Sri Lanka\’s Debt Crisis


  • Sri Lanka has recently reached a preliminary debt restructuring agreement with India and the Paris Club Group, paving the way for the country to revive a stalled International Monetary Fund (IMF) loan program.
  • This development is significant as it will assist Sri Lanka, which defaulted on its debts in 2022, in securing the next tranche of a USD 3 billion IMF lending package agreed upon in March 2023.


Sri Lanka’s Debt Scenario:

  • Sri Lanka\’s foreign debts amount to approximately USD 46 billion, with a major portion owed to Chinese lenders. Other significant creditors include Japan, India, and commercial bondholders.
  • In May 2022, Sri Lanka became the first country in the Asia-Pacific region to default on its debts in two decades. This default was a result of domestic economic mismanagement, exacerbated by global inflation following the COVID-19 pandemic and Russia’s invasion of Ukraine.
  • The drop in foreign currency reserves led to shortages of imported goods, including food, fuel, and medicine. These shortages had severe repercussions on living standards in Sri Lanka, triggering mass protests in 2022.


Paris Club:

  • The Paris Club is a group primarily composed of Western creditor countries, originating from a 1956 meeting where Argentina agreed to meet its public creditors in Paris.
  • It serves as a forum where official creditors convene to address payment difficulties faced by debtor countries, aiming to find sustainable debt-relief solutions.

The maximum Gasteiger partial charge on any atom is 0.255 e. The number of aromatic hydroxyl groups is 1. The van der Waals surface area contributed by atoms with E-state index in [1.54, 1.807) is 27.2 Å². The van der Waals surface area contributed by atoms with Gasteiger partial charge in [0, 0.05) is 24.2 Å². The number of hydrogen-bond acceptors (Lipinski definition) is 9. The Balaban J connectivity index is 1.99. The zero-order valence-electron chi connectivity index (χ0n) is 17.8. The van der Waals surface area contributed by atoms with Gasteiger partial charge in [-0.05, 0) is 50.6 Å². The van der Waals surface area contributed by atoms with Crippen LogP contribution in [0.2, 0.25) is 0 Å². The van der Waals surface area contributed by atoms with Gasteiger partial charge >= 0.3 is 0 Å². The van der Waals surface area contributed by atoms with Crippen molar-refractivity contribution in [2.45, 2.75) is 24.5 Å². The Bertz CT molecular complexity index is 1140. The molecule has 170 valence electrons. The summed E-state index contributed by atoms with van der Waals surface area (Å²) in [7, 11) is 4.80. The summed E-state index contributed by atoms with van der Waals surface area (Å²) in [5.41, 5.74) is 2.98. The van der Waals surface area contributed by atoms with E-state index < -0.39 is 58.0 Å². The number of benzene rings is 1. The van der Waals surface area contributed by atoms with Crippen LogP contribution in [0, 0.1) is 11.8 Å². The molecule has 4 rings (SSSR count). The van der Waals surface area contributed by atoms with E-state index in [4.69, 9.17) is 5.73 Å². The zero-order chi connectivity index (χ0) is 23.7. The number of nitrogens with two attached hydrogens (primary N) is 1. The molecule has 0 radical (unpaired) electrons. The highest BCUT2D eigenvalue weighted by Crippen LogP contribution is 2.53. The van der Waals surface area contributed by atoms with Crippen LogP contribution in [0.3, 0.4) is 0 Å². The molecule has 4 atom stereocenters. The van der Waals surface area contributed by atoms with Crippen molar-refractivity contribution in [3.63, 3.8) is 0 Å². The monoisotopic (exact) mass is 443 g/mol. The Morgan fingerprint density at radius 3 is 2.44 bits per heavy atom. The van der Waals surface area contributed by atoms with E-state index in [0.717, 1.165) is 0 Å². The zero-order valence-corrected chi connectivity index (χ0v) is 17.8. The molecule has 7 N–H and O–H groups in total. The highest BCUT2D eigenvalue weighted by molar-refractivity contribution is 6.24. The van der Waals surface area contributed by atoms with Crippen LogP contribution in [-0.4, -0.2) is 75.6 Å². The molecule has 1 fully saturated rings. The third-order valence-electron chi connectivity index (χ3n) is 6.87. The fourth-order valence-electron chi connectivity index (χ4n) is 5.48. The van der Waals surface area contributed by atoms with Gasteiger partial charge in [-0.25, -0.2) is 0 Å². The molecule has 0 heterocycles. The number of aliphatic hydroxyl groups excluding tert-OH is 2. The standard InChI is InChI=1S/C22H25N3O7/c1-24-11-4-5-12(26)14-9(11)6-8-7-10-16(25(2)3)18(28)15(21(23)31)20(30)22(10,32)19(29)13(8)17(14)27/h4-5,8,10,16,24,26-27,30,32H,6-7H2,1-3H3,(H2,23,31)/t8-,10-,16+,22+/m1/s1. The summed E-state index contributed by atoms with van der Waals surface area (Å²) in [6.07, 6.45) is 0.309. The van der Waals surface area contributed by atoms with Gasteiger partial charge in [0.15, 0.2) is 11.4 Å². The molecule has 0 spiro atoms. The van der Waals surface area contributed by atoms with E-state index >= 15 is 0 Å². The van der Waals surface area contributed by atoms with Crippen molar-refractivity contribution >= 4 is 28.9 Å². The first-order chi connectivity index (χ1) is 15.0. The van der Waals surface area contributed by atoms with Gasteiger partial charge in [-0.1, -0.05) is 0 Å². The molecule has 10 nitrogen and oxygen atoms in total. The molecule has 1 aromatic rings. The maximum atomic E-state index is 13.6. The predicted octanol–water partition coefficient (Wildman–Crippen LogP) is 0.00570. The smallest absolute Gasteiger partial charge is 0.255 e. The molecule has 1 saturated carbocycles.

• Members of the Paris Club include countries such as Australia, Austria, Belgium, Canada, Denmark, Finland, France, Germany, Ireland, Israel, Japan, Netherlands, Norway, Russia, South Korea, Spain, Sweden, Switzerland, the United Kingdom, and the United States. All 22 members are part of the Organisation for Economic Co-operation and Development (OECD).
  • The Paris Club has been involved in 478 agreements with 102 different debtor countries since 1956. The debt treated within the framework of Paris Club agreements amounts to USD 614 billion.


Recent Developments:

  • While Paris Club countries historically dominated bilateral lending in the last century, their significance has diminished over the past two decades with the emergence of China as the world’s largest bilateral lender.
  • In the case of Sri Lanka, India, China, and Japan stand out as the largest bilateral creditors. Notably, Sri Lanka’s debt to China constitutes 52% of its bilateral debt, followed by 19.5% to Japan and 12% to India.


India’s Role in Debt Restructuring and Economic Development:

  • India has actively collaborated with the IMF and other creditors to assist Sri Lanka in restructuring its debt. India was the first country to express support for financing and debt restructuring in Sri Lanka.
  • Both countries have established a joint vision emphasizing comprehensive connectivity, including people-to-people connectivity and renewable energy. Indian companies are engaged in developing renewable energy projects in the northeast of Sri Lanka, indicating a growing collaboration in the energy sector.
  • India and Sri Lanka are exploring the possibility of an Economic and Technology Cooperation Agreement (ETCA) to integrate their economies and foster development. Additionally, an agreement has been made to establish a multi-product petroleum pipeline from the southern part of India to Sri Lanka, aiming to ensure an affordable and reliable supply of energy resources.